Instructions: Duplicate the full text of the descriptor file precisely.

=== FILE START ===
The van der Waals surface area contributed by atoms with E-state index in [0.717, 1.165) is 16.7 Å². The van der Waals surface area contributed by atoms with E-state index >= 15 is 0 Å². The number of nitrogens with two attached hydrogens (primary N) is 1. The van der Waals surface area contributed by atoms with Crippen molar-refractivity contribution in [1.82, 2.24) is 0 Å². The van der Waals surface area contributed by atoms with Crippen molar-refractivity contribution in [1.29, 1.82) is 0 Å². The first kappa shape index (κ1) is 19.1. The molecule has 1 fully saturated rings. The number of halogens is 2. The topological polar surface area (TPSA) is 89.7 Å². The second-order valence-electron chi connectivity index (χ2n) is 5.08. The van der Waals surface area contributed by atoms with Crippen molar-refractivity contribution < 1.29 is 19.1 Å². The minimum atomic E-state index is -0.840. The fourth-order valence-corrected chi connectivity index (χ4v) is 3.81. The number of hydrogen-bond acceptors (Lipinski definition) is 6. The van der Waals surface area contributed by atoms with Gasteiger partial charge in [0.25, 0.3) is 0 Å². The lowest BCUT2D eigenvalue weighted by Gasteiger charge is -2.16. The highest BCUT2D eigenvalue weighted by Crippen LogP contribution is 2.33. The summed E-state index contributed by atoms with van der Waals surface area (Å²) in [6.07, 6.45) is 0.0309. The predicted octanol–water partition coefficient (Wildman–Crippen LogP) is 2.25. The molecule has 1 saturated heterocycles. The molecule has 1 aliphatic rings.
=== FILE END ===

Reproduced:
The van der Waals surface area contributed by atoms with E-state index in [0.717, 1.165) is 16.7 Å². The van der Waals surface area contributed by atoms with E-state index >= 15 is 0 Å². The number of nitrogens with two attached hydrogens (primary N) is 1. The van der Waals surface area contributed by atoms with Crippen molar-refractivity contribution in [1.82, 2.24) is 0 Å². The van der Waals surface area contributed by atoms with Crippen molar-refractivity contribution in [1.29, 1.82) is 0 Å². The first kappa shape index (κ1) is 19.1. The molecule has 1 fully saturated rings. The number of halogens is 2. The topological polar surface area (TPSA) is 89.7 Å². The second-order valence-electron chi connectivity index (χ2n) is 5.08. The van der Waals surface area contributed by atoms with Crippen molar-refractivity contribution < 1.29 is 19.1 Å². The minimum atomic E-state index is -0.840. The fourth-order valence-corrected chi connectivity index (χ4v) is 3.81. The number of hydrogen-bond acceptors (Lipinski definition) is 6. The van der Waals surface area contributed by atoms with Gasteiger partial charge in [0.25, 0.3) is 0 Å². The lowest BCUT2D eigenvalue weighted by Gasteiger charge is -2.16. The highest BCUT2D eigenvalue weighted by Crippen LogP contribution is 2.33. The summed E-state index contributed by atoms with van der Waals surface area (Å²) in [6.07, 6.45) is 0.0309. The predicted octanol–water partition coefficient (Wildman–Crippen LogP) is 2.25. The molecule has 1 saturated heterocycles. The molecule has 1 aliphatic rings.